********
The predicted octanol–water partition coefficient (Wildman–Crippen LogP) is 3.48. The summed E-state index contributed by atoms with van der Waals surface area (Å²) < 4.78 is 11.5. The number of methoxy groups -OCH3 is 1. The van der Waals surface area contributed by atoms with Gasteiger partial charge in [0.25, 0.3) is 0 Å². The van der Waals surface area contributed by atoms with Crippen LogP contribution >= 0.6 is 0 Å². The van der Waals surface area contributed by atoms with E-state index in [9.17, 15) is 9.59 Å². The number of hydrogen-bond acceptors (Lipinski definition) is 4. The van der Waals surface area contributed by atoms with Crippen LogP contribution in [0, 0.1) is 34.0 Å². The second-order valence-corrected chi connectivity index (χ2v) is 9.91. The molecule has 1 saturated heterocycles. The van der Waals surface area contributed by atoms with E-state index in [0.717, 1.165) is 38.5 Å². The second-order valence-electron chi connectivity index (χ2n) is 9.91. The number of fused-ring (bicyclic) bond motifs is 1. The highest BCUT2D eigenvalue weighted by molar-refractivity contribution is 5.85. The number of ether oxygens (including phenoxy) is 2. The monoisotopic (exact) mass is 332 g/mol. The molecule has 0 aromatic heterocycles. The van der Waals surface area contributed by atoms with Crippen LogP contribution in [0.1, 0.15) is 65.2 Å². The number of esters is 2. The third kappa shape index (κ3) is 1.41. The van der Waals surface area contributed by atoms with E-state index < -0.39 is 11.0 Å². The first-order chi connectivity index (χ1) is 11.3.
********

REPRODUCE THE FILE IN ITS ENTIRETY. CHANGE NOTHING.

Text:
The predicted octanol–water partition coefficient (Wildman–Crippen LogP) is 3.48. The summed E-state index contributed by atoms with van der Waals surface area (Å²) < 4.78 is 11.5. The number of methoxy groups -OCH3 is 1. The van der Waals surface area contributed by atoms with Gasteiger partial charge in [0.25, 0.3) is 0 Å². The van der Waals surface area contributed by atoms with Crippen LogP contribution >= 0.6 is 0 Å². The van der Waals surface area contributed by atoms with E-state index in [9.17, 15) is 9.59 Å². The number of hydrogen-bond acceptors (Lipinski definition) is 4. The van der Waals surface area contributed by atoms with Crippen LogP contribution in [0, 0.1) is 34.0 Å². The second-order valence-corrected chi connectivity index (χ2v) is 9.91. The molecule has 1 saturated heterocycles. The van der Waals surface area contributed by atoms with E-state index in [0.717, 1.165) is 38.5 Å². The second-order valence-electron chi connectivity index (χ2n) is 9.91. The number of fused-ring (bicyclic) bond motifs is 1. The highest BCUT2D eigenvalue weighted by molar-refractivity contribution is 5.85. The number of ether oxygens (including phenoxy) is 2. The monoisotopic (exact) mass is 332 g/mol. The molecule has 0 aromatic heterocycles. The van der Waals surface area contributed by atoms with Crippen LogP contribution in [0.1, 0.15) is 65.2 Å². The number of esters is 2. The third kappa shape index (κ3) is 1.41. The van der Waals surface area contributed by atoms with E-state index < -0.39 is 11.0 Å². The first-order chi connectivity index (χ1) is 11.3.